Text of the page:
At CNN Business’ new live event series, The Table, we speak with transformative voices across industries about the ways in which technological disruption is changing their organization and the economy at large. Next month, we’ll sit down with Brian Niccol, the CEO of Chipotle.
San Francisco (CNN Business)Technology has made it easier than ever to check a bank account’s balance, make a trade or pay for a cup of coffee. But that doesn’t mean it’s any easier to talk about finances.
“Money is a very emotional issue, and there’s a lot of shame involved in money,” said Joanne Bradford, president of Honey, a company that automatically finds and applies coupon codes for online shopping. “We’ll talk about sex before we’ll talk about money.”Bradford discussed the taboos around money in the digital age during a panel at CNN Business’ new event series, The Table, which focused on the future of payments. Other panelists included Lou Anne Alexander — group president of payment solutions at Early Warning, which owns digital payment company Zelle — and Josh Elman, vice president of product at Robinhood, an investing app that allows people to buy and sell stocks for free.JUST WATCHEDApple VP on why Apple Card is a game changerReplayMore Videos …MUST WATCH
Apple VP on why Apple Card is a game changer 02:44Bradford said people aren’t ready to talk about how much money they have or how much they make due to insecurities. She told CNN’s Chief Business Correspondent Christine Romans that she doesn’t think “the world is really prepared to remove the shame” of that.The stigma around discussing how much money someone makes or has persists despite innovation across the financial services industry. Until it’s eased or removed, she said, it’ll be a challenge to have real conversations about money that can lead to more informed financial decisions.Read More”Zillow did like some really great things for the real estate market,” Bradford said of housing value transparency. “It used to be a mystery, right? And until you break through that [with transparency], we won’t really get to understand even calling it financial literacy.”Bradford said companies and financial institutions also need to change how they talk to consumers. For example, rather than seeing the phrase “insufficient funds,” people might relate more with “you’re out of money.”Robinhood’s Elman said simplifying the language and terminology for its users is a high priority for the company. “We believe in trying to make things as clean and clear as possible,” he Elman, referencing the company’s daily markets newsletter. “It speaks in the language of a lot of our audience. We try to just use very simple words to help diagnose what’s going on in the market.”JUST WATCHEDThe head of Apple Pay says this will be the hardest thing in your wallet to replaceReplayMore Videos …MUST WATCH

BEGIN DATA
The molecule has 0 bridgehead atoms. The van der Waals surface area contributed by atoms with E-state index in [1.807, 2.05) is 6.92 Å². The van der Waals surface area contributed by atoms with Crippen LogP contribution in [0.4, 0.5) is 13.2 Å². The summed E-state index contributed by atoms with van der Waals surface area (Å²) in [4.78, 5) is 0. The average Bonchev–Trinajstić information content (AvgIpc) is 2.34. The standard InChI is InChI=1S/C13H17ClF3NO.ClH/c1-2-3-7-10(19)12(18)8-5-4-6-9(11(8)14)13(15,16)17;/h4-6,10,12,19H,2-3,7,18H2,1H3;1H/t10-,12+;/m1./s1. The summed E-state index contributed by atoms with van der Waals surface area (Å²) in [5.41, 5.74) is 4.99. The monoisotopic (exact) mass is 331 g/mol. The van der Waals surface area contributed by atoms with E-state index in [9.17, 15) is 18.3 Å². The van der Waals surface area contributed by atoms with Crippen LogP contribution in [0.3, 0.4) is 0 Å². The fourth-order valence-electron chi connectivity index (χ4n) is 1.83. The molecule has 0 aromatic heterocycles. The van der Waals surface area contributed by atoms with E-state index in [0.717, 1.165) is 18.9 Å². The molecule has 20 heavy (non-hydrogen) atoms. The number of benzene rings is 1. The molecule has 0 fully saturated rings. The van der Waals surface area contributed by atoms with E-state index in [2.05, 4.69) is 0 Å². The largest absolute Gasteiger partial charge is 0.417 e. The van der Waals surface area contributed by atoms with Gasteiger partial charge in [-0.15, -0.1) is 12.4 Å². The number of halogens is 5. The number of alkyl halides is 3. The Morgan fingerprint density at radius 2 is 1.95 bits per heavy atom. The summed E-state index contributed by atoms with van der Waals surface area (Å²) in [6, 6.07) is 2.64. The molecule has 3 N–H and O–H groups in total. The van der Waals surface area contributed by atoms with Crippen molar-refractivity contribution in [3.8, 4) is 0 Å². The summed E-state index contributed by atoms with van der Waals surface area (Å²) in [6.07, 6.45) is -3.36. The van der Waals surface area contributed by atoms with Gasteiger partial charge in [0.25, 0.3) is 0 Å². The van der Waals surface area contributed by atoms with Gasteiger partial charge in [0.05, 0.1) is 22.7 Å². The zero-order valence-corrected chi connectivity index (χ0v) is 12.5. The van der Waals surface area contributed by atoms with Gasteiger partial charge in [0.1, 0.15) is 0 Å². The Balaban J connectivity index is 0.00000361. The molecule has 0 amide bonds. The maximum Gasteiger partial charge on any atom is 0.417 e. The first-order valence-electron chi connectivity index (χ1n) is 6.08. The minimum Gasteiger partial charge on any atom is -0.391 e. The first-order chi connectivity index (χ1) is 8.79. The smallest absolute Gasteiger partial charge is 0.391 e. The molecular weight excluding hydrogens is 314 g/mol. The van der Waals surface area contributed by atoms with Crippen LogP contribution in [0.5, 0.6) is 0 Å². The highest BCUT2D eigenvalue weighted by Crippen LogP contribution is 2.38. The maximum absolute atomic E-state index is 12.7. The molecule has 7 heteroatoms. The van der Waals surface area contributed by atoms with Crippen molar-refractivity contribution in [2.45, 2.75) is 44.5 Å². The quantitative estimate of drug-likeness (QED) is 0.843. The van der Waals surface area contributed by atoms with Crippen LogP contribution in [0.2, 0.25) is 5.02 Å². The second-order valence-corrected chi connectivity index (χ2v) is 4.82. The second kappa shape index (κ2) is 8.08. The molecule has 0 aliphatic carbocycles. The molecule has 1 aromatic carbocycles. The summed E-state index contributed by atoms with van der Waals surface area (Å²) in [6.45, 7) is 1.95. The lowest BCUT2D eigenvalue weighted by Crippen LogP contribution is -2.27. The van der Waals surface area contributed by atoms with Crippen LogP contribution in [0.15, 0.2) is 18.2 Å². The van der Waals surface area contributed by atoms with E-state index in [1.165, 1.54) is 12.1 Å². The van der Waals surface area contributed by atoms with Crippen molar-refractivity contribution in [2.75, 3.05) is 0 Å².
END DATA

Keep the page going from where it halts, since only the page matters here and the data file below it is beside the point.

The head of Apple Pay says this will be the hardest thing in your wallet to replace 03:26Although digital banking has been around for years, Elman said people are still getting used to relying on phones for transactions.”We’re just finally getting to the point where money is reaching that level where people are starting to be more and more comfortable doing it all on their phone,” he said. “Trusting it all there; not needing to go to a computer or to a physical institution.”Unsurprisingly, it’s younger users who are leading adoption. And not only do younger people feel more comfortable using a mobile device for transactions, they’re more inclined to discuss details about their finances, too, he said. “My parents never would have talked to their friends about their investments or their investment strategies.”He attributes this to having finances increasingly within arm’s reach.”Because you have your Robinhood portfolio in your pocket, people will talk about their investments and they’ll pull [the app] up,” he said. “They’ll show somebody else what they’re doing. It’s no longer taboo to talk about these kinds of things that you’re doing.”